History of Denver
The history of Denver details the history of the City and County of Denver, United States from its founding in 1858 to modern-day. Located on the banks of the South Platte River close to the foothills of the Rocky Mountains, Denver was founded in November 1858 as a gold mining town; the gold dried up and the city moved to become a supply hub for new mines in the mountains. Denver grew becoming the new county seat of Arapahoe County and the state capital. Investors from Denver built a rail line from Cheyenne to western Kansas which traveled through Denver, bringing new people and supplies. New roads and improvements to rail and air travel in the early twentieth century made Denver a hub for transportation; until World War II Denver's economy was dependent on the processing and shipping of minerals and ranch products. With war looming, Denver was in a prime location for more federal activity, being situated far from either coast. After the war oil and gas companies fueled a skyscraper boom in the downtown area.
With the combined spending of the energy companies and the federal government, Denver expanded quickly. Denver went from having a small urban core surrounded by rural farms to a booming downtown dotted with skyscrapers and surrounded by growing suburbs; the Denver area, part of the Territory of Kansas, was sparsely settled until the late 1850s. Occasional parties of prospectors came looking for gold moved on. In July 1858, Green Russell and Sam Bates found a small placer deposit near the mouth of Little Dry Creek that yielded about 20 troy ounces of gold, the first significant gold discovery in the Rocky Mountain region. News spread and by autumn, hundreds of men were working along the South Platte River. By spring 1859, tens of thousands of gold seekers arrived and the Pike's Peak Gold Rush was under way. In the following two years, about 100,000 gold seekers flocked to the region. In the summer of 1858 a group from Lawrence, Kansas and established Montana City on the banks of the South Platte River.
This was the first settlement in. The site faded due to poor findings by miners and most of the settlers and some structures moved north to the confluence of the South Platte River and Cherry Creek and formed a new settlement named St. Charles; the location was accessible to existing trails and had been the site of seasonal encampments of the Cheyenne and Arapaho. In October 1858, five weeks after the founding of St. Charles, the town of Auraria was founded by William Greeneberry Russell and party of fellow settlers from Georgia on the south side of Cherry Creek; the town, named for the gold mining settlement of Auraria, was formed in response to the high cost of land in St. Charles and gave away lots to anyone willing to build and live there. A post office was opened in Auraria in January 1859 serving the 50 cabins, constructed. A short time a third town, called Highland was founded on the west side of the South Platte River. Surrounded by steep bluffs and separated from the other two settlements by the river, it was slow to develop.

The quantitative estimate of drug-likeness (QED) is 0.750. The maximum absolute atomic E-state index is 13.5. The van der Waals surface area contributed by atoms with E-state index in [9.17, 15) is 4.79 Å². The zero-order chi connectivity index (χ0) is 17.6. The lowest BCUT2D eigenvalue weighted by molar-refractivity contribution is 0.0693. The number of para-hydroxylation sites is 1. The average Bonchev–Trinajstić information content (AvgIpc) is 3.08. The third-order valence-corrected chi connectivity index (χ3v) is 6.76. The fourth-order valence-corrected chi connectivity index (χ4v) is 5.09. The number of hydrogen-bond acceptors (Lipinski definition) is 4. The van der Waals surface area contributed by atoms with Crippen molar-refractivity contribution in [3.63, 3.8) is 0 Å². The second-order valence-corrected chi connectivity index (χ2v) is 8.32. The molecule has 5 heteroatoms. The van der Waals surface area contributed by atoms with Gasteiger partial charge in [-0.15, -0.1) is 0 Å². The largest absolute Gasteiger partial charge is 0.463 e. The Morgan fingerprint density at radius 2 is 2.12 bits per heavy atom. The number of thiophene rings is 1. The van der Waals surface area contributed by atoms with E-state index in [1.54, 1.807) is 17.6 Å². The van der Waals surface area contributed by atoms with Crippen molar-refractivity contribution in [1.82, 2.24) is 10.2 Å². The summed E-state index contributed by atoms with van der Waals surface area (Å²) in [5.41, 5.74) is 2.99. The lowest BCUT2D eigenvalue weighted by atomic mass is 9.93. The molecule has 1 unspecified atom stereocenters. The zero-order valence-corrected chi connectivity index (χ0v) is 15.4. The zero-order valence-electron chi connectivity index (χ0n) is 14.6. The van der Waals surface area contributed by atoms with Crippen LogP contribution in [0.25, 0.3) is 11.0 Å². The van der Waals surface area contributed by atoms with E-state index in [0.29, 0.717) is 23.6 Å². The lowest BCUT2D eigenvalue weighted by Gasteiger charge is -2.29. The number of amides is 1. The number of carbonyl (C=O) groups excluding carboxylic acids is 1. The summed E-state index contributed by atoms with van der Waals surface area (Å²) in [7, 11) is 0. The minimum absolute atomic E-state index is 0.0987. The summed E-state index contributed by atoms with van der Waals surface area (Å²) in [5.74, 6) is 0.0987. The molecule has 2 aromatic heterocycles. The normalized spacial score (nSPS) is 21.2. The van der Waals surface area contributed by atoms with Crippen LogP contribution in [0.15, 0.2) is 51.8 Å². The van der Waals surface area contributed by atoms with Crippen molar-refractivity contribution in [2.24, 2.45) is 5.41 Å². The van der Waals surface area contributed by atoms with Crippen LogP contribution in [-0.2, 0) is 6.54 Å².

In November 1858, General William Larimer and Captain Jonathan Cox, two of the land speculators from eastern Kansas Territory that had met with the Territorial Governor James W. Denver unpacked their wagons and divided up the supplies. Larimer looked over the Auraria landscape, and was not satisfied with the first area chosen. He moved to a new area where he set up a campfire and four cottonwood poles crossed together, creating the first "Larimer Square" to stake a square-mile claim on the site of the St. Charles claim, across the creek from the existing mining settlement of Auraria; the majority of the settlers in St. Charles had returned to Kansas for the winter and left only a small number of people behind to guard their claim, including one of their leaders named Charles Nichols. Larimer and his followers gave the representatives whiskey and the threat of a noose, whereby the St. Charles claim was surrendered; the name of the site was changed to "Denver City" after Kansas Territorial Governor James W. Denver, in an attempt to ensure that the city would become the county seat of Arapaho County, Kansas.